China telecoms: Mobility problems

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China Mobile is struggling to hold its own against innovative new competitors. Can the company reinvent itself?

China Mobile, the country's largest wireless operator by subscribers, seems to have lost its way of late. Its basic GSM service, which used to rake in heaps of money, lost nearly 12m customers during the first four months of this year. Its 3G TD-SCDMA service has had a bumpy start. To make the situation even more precarious, 4G TD-LTE is making little headway without a licence, and it is not clear how many customers it will recruit once rolled out.

Meanwhile, China Mobile's traditional SMS services – once the most popular in the land – saw volume and revenue slide by about 7% in 2012 while revenue from voice inched up only 2%. And the wireless behemoth is under attack from a number of OTT operators in areas of mobile IM, P2P video, games and mobile apps. Many of these OTTs were once China Mobile’s service providers, but have gradually turned into fierce

It would be wrong to write off China Mobile in the mobile data sector. The company is still a formidable player with more than 700m customers, while its profit was nearly six times that of China Telecom and China Unicom combined in 2012. Its challenge now is to retain customers who are being lured away by the innovative, cheap or even free offerings of its rivals.

Take Fetion, an SMS service developed by China Mobile back in 2007. It allowed customers to send message from their handsets and PCs free of charge up to a certain limit. But the flaw was that the recipient also had to be a customer, and as a result Fetion lost ground to Weixin, a rival service developed by Tencent. Weixin now has more than 300m users, making it the largest social networking service in the world.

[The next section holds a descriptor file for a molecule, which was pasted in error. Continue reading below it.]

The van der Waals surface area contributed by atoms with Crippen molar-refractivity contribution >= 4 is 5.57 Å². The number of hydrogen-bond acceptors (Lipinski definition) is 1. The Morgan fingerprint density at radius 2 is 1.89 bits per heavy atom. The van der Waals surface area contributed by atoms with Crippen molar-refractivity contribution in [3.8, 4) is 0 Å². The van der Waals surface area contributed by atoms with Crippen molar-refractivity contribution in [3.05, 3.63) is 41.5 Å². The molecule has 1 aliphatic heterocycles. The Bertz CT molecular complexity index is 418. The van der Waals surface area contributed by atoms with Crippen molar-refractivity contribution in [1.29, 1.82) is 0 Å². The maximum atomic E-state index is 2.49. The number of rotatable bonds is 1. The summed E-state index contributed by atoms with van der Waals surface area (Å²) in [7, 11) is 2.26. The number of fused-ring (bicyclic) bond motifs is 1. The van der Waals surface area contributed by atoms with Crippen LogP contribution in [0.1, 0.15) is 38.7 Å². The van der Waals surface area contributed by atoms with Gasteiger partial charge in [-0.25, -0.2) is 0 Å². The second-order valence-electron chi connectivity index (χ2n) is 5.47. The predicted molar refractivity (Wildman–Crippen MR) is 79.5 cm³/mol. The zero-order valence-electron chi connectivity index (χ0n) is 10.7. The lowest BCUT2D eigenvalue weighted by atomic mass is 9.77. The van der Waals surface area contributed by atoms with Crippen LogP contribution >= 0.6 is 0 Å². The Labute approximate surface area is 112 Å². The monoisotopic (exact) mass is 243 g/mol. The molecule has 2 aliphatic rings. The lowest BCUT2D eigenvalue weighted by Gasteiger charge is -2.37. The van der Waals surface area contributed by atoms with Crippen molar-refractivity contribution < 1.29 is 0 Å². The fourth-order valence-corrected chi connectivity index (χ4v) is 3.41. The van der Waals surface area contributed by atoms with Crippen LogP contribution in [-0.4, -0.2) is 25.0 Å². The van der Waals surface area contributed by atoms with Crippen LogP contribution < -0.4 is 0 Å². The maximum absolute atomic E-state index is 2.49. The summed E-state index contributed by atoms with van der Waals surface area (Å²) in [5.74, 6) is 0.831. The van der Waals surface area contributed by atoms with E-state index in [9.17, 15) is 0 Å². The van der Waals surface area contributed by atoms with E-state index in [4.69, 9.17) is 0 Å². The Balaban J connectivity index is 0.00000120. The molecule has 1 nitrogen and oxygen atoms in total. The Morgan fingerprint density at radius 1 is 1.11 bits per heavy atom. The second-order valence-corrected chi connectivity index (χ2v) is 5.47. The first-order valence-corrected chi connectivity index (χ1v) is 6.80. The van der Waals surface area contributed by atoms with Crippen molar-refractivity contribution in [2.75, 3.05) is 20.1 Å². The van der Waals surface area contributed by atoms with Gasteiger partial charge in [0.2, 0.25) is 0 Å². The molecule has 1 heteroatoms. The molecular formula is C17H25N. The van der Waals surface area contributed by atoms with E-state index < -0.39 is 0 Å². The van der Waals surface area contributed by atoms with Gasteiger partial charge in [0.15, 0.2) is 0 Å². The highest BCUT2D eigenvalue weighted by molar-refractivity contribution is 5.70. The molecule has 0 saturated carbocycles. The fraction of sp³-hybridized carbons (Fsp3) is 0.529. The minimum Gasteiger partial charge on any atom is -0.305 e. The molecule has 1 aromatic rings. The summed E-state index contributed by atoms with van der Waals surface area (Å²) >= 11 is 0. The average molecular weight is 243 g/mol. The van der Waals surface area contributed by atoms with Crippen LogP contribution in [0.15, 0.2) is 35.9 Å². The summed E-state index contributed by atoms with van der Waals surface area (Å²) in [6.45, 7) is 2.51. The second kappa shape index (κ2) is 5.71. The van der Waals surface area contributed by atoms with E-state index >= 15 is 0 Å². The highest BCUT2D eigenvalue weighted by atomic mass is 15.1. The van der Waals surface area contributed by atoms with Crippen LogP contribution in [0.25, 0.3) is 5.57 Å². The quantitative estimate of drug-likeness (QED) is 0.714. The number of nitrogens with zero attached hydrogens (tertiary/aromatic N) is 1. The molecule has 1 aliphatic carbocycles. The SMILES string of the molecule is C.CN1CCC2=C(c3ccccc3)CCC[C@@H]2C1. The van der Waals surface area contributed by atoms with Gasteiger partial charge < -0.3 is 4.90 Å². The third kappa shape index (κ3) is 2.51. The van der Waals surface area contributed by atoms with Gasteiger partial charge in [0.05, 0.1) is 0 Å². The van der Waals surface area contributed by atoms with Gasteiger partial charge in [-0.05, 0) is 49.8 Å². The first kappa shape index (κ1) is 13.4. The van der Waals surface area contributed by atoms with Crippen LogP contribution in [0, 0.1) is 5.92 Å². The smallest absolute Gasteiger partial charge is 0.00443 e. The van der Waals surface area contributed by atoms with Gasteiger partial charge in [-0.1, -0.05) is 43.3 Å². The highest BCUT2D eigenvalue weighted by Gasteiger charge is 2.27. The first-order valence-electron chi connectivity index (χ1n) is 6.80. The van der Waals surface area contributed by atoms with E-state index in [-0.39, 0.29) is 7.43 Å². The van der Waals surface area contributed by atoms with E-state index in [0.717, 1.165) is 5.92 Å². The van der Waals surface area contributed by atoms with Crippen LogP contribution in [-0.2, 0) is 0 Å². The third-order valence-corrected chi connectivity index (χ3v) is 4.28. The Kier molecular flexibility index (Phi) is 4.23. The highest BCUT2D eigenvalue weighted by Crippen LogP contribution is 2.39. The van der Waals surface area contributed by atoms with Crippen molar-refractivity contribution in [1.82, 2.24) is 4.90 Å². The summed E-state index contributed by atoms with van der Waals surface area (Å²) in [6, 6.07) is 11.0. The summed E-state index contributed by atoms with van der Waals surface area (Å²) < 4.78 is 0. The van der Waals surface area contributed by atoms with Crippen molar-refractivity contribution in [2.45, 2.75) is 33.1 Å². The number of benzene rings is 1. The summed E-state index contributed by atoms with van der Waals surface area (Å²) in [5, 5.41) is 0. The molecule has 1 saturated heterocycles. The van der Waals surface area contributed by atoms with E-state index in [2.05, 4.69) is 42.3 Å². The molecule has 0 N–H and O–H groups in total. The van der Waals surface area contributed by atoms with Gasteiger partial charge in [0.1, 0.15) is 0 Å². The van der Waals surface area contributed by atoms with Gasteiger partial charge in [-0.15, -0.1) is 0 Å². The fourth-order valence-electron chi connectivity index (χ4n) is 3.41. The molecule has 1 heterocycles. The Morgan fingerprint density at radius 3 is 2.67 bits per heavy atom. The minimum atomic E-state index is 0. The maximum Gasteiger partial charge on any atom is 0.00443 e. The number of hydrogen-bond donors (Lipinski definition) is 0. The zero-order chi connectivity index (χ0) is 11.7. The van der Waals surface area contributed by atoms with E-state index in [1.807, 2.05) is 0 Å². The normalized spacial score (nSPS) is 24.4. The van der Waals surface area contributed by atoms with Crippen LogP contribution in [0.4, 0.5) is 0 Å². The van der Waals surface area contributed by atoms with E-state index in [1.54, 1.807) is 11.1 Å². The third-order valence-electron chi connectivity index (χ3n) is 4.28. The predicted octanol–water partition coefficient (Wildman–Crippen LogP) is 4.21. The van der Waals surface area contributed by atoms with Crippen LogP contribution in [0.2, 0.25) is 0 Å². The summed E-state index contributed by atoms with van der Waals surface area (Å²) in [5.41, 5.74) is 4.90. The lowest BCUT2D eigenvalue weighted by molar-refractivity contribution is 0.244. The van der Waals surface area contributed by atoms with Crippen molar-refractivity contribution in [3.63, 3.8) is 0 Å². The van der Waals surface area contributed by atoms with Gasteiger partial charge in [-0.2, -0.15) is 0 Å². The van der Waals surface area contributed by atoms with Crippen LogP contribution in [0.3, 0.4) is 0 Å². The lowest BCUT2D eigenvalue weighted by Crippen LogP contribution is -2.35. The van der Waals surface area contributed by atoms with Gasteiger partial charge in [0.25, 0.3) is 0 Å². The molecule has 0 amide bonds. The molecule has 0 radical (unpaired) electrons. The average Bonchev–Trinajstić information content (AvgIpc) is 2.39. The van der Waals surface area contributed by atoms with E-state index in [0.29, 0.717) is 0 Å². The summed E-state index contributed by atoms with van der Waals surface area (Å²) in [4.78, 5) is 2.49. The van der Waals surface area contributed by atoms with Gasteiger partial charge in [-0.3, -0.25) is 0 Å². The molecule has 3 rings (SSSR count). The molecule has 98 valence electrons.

Not only is Weixin free to all users, but it is also able to handle text, pictures, video and voice as well as messages. Its interface looks chic and easy to use. In response, China Mobile has tried to turn Fetion into a broader platform by introducing Feiliao, a service that is free to all users. Yet now it not only has to compete with Weixin, but also with other services such as YY (SNS tilted), Momo (LBS), Talkbox, Whatsapp and MiChat (mobile IM).

The experience has been a lesson for the company's managers. When Weixin was first launched two years ago, no one at China Mobile paid much attention. When the service became popular, China Mobile tried to charge it a fee for taking up too much network capacity. After a public outcry, the company was forced to back down.

This is not the only bad publicity that China Mobile has attracted over the past few years, and it is also not the only time it has been too late in recognizing the strength of its competitors. Slowly China Mobile is waking up to the idea that government protection will not shield it from market forces for long, particularly as traditional mobile services lose ground to internet-based services.
Renewed efforts

Last year, China Mobile started trying to present itself as not just a carrier but as a provider of content and mobile apps. The emphasis has switched to building “smart pipes” based on the app market (for TD-SCDMA), cloud computing and M2M. For example, China Mobile is working with UnionPay, a banking consortium on NFC; their first handset wallet service launched in early June.

China Mobile is also trying hard to make its mobile data offering work. In 2011, the company set up nine centres around the country to develop mobile data services including music in Sichuan, video in Shanghai, LBS in Liaoning, m-commerce in Hunan and M2M in Chongqing. New apps and services were rolled out covering e-reading, games, music and cartoons

Yet none of them has really taken off. Many of the designs lacked a broad appeal, while the lengthy development cycle allowed rivals to gain the upper hand. Worse, bureaucracy and redundancy hurt innovation and coordination. Many centres are now shutting down to be replaced by “professional teams” in a vertical structure.

In another effort, China Mobile unveiled Jego in early June, its newest version of mobile IM. But Jego targets overseas Chinese making calls back home, rather than a broader segment. There are design flaws too, with periodic breakdowns. And while Jego offers competitive rates for international calls compared to Skype, the service is available in far fewer countries. The biggest drawback, however, is that Jego can only be used in smartphones, not tablets, driving away many potential customers.

While pushing ahead with these ventures, China Mobile is also retrofitting its old voice technology. In early June, the company set up a partnership with Audience, an audio processing chipmaker in California, to develop digital voice technology including voice compression and voice recognition for smartphones. Audience is already a supplier to Chinese handset markers like Huawei, ZTE, Xiaomi and Meizu. The partnership with China Mobile is expected to take off when new smartphones are equipped with Audience’s EarSmart technology. For China Mobile that would be a rare glimmer of hope.

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